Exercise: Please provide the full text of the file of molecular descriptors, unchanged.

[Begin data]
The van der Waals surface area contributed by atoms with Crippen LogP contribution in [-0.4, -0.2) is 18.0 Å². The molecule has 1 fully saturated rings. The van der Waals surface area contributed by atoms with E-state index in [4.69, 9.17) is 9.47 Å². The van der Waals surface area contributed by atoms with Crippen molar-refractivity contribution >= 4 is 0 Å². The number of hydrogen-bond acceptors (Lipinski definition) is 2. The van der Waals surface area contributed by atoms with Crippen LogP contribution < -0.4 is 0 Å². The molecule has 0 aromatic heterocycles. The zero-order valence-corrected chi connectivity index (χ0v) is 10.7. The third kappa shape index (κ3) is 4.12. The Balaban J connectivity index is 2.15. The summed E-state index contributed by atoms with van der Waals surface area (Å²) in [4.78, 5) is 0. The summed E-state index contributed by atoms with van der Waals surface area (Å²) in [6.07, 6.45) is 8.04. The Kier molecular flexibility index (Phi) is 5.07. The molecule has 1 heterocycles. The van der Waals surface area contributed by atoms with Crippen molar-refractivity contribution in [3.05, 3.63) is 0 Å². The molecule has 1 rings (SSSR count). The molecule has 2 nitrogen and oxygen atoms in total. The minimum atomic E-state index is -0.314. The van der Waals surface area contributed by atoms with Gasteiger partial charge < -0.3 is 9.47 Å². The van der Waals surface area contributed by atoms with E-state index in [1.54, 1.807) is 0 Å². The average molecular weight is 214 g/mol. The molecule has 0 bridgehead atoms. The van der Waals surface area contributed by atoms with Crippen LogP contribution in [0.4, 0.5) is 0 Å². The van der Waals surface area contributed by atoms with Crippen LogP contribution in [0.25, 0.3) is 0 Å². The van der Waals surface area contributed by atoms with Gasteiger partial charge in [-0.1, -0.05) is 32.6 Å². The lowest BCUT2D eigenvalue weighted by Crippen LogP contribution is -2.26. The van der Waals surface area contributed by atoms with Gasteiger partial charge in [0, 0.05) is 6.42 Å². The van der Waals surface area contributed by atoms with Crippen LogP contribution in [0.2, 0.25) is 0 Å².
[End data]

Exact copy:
The van der Waals surface area contributed by atoms with Crippen LogP contribution in [-0.4, -0.2) is 18.0 Å². The molecule has 1 fully saturated rings. The van der Waals surface area contributed by atoms with E-state index in [4.69, 9.17) is 9.47 Å². The van der Waals surface area contributed by atoms with Crippen molar-refractivity contribution >= 4 is 0 Å². The number of hydrogen-bond acceptors (Lipinski definition) is 2. The van der Waals surface area contributed by atoms with Crippen LogP contribution < -0.4 is 0 Å². The molecule has 0 aromatic heterocycles. The zero-order valence-corrected chi connectivity index (χ0v) is 10.7. The third kappa shape index (κ3) is 4.12. The Balaban J connectivity index is 2.15. The summed E-state index contributed by atoms with van der Waals surface area (Å²) in [4.78, 5) is 0. The summed E-state index contributed by atoms with van der Waals surface area (Å²) in [6.07, 6.45) is 8.04. The Kier molecular flexibility index (Phi) is 5.07. The molecule has 1 heterocycles. The van der Waals surface area contributed by atoms with Crippen molar-refractivity contribution in [3.05, 3.63) is 0 Å². The molecule has 1 rings (SSSR count). The molecule has 2 nitrogen and oxygen atoms in total. The minimum atomic E-state index is -0.314. The van der Waals surface area contributed by atoms with Gasteiger partial charge < -0.3 is 9.47 Å². The van der Waals surface area contributed by atoms with E-state index in [1.54, 1.807) is 0 Å². The average molecular weight is 214 g/mol. The molecule has 0 bridgehead atoms. The van der Waals surface area contributed by atoms with Crippen LogP contribution in [0.4, 0.5) is 0 Å². The van der Waals surface area contributed by atoms with Crippen LogP contribution in [0.25, 0.3) is 0 Å². The van der Waals surface area contributed by atoms with Gasteiger partial charge in [-0.1, -0.05) is 32.6 Å². The lowest BCUT2D eigenvalue weighted by Crippen LogP contribution is -2.26. The van der Waals surface area contributed by atoms with Gasteiger partial charge in [0, 0.05) is 6.42 Å². The van der Waals surface area contributed by atoms with Crippen LogP contribution in [0.2, 0.25) is 0 Å².